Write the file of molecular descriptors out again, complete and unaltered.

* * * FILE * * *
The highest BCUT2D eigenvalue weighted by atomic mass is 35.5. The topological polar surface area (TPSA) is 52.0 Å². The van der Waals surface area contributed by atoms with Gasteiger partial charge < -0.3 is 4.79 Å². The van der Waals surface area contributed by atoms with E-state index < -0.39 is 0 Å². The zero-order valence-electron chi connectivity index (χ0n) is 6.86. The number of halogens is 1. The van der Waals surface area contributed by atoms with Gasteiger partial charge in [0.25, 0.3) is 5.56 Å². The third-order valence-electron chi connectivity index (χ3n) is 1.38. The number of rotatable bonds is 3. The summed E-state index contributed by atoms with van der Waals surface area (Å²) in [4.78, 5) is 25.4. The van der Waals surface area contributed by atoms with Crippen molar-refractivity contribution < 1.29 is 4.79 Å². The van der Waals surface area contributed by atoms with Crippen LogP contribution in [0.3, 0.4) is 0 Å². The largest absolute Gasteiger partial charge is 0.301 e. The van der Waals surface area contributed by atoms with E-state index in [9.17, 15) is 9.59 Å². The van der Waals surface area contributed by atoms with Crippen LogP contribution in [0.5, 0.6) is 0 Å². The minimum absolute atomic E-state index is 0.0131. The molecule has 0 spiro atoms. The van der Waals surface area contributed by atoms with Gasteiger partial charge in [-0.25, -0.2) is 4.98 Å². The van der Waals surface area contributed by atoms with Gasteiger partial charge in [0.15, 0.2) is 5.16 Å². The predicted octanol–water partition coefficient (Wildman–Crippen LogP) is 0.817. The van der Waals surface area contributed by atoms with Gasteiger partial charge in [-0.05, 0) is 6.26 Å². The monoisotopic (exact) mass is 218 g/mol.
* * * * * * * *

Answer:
The highest BCUT2D eigenvalue weighted by atomic mass is 35.5. The topological polar surface area (TPSA) is 52.0 Å². The van der Waals surface area contributed by atoms with Gasteiger partial charge < -0.3 is 4.79 Å². The van der Waals surface area contributed by atoms with E-state index < -0.39 is 0 Å². The zero-order valence-electron chi connectivity index (χ0n) is 6.86. The number of halogens is 1. The van der Waals surface area contributed by atoms with Gasteiger partial charge in [0.25, 0.3) is 5.56 Å². The third-order valence-electron chi connectivity index (χ3n) is 1.38. The number of rotatable bonds is 3. The summed E-state index contributed by atoms with van der Waals surface area (Å²) in [4.78, 5) is 25.4. The van der Waals surface area contributed by atoms with Crippen molar-refractivity contribution < 1.29 is 4.79 Å². The van der Waals surface area contributed by atoms with Crippen LogP contribution in [0.3, 0.4) is 0 Å². The largest absolute Gasteiger partial charge is 0.301 e. The van der Waals surface area contributed by atoms with E-state index in [9.17, 15) is 9.59 Å². The van der Waals surface area contributed by atoms with Crippen LogP contribution in [0.5, 0.6) is 0 Å². The minimum absolute atomic E-state index is 0.0131. The molecule has 0 spiro atoms. The van der Waals surface area contributed by atoms with Gasteiger partial charge in [-0.25, -0.2) is 4.98 Å². The van der Waals surface area contributed by atoms with Gasteiger partial charge in [0.15, 0.2) is 5.16 Å². The predicted octanol–water partition coefficient (Wildman–Crippen LogP) is 0.817. The van der Waals surface area contributed by atoms with Gasteiger partial charge in [-0.05, 0) is 6.26 Å². The monoisotopic (exact) mass is 218 g/mol.